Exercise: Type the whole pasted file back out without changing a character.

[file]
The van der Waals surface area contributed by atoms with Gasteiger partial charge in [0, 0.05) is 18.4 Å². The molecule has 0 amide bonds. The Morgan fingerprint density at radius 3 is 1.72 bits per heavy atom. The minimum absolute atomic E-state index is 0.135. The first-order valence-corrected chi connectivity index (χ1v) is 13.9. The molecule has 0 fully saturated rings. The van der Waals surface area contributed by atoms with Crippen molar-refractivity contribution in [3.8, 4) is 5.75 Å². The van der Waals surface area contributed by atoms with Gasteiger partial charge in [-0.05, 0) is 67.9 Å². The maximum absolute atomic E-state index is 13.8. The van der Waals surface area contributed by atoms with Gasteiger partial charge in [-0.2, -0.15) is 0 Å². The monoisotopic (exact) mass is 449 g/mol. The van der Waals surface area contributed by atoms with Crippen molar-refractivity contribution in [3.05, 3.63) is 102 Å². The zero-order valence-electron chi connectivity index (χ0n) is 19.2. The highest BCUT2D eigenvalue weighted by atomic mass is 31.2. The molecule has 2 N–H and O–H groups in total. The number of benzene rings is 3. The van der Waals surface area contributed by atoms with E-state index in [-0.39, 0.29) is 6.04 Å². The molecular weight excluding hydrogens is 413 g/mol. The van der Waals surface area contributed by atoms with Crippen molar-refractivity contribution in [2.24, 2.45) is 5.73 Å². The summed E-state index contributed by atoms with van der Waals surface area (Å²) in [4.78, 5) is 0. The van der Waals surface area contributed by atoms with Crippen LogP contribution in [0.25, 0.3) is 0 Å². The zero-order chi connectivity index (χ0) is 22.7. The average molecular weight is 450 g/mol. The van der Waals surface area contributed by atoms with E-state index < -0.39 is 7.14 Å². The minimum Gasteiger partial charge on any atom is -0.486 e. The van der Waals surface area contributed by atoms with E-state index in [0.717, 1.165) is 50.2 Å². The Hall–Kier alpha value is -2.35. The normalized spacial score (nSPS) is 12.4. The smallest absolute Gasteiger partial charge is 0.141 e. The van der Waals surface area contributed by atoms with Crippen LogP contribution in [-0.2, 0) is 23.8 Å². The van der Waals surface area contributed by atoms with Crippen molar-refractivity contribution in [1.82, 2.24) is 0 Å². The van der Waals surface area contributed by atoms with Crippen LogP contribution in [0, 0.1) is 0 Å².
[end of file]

The van der Waals surface area contributed by atoms with Gasteiger partial charge in [0, 0.05) is 18.4 Å². The molecule has 0 amide bonds. The Morgan fingerprint density at radius 3 is 1.72 bits per heavy atom. The minimum absolute atomic E-state index is 0.135. The first-order valence-corrected chi connectivity index (χ1v) is 13.9. The molecule has 0 fully saturated rings. The van der Waals surface area contributed by atoms with Crippen molar-refractivity contribution in [3.8, 4) is 5.75 Å². The van der Waals surface area contributed by atoms with Gasteiger partial charge in [-0.05, 0) is 67.9 Å². The maximum absolute atomic E-state index is 13.8. The van der Waals surface area contributed by atoms with Gasteiger partial charge in [-0.2, -0.15) is 0 Å². The monoisotopic (exact) mass is 449 g/mol. The van der Waals surface area contributed by atoms with Crippen molar-refractivity contribution in [3.05, 3.63) is 102 Å². The zero-order valence-electron chi connectivity index (χ0n) is 19.2. The highest BCUT2D eigenvalue weighted by atomic mass is 31.2. The molecule has 2 N–H and O–H groups in total. The number of benzene rings is 3. The van der Waals surface area contributed by atoms with E-state index in [-0.39, 0.29) is 6.04 Å². The molecular weight excluding hydrogens is 413 g/mol. The van der Waals surface area contributed by atoms with Crippen molar-refractivity contribution in [2.24, 2.45) is 5.73 Å². The summed E-state index contributed by atoms with van der Waals surface area (Å²) in [4.78, 5) is 0. The van der Waals surface area contributed by atoms with Crippen LogP contribution in [0.25, 0.3) is 0 Å². The zero-order chi connectivity index (χ0) is 22.7. The average molecular weight is 450 g/mol. The van der Waals surface area contributed by atoms with E-state index < -0.39 is 7.14 Å². The minimum Gasteiger partial charge on any atom is -0.486 e. The van der Waals surface area contributed by atoms with E-state index in [0.717, 1.165) is 50.2 Å². The Hall–Kier alpha value is -2.35. The normalized spacial score (nSPS) is 12.4. The smallest absolute Gasteiger partial charge is 0.141 e. The van der Waals surface area contributed by atoms with Crippen LogP contribution in [-0.2, 0) is 23.8 Å². The van der Waals surface area contributed by atoms with Crippen molar-refractivity contribution in [1.82, 2.24) is 0 Å². The van der Waals surface area contributed by atoms with Crippen LogP contribution in [0, 0.1) is 0 Å².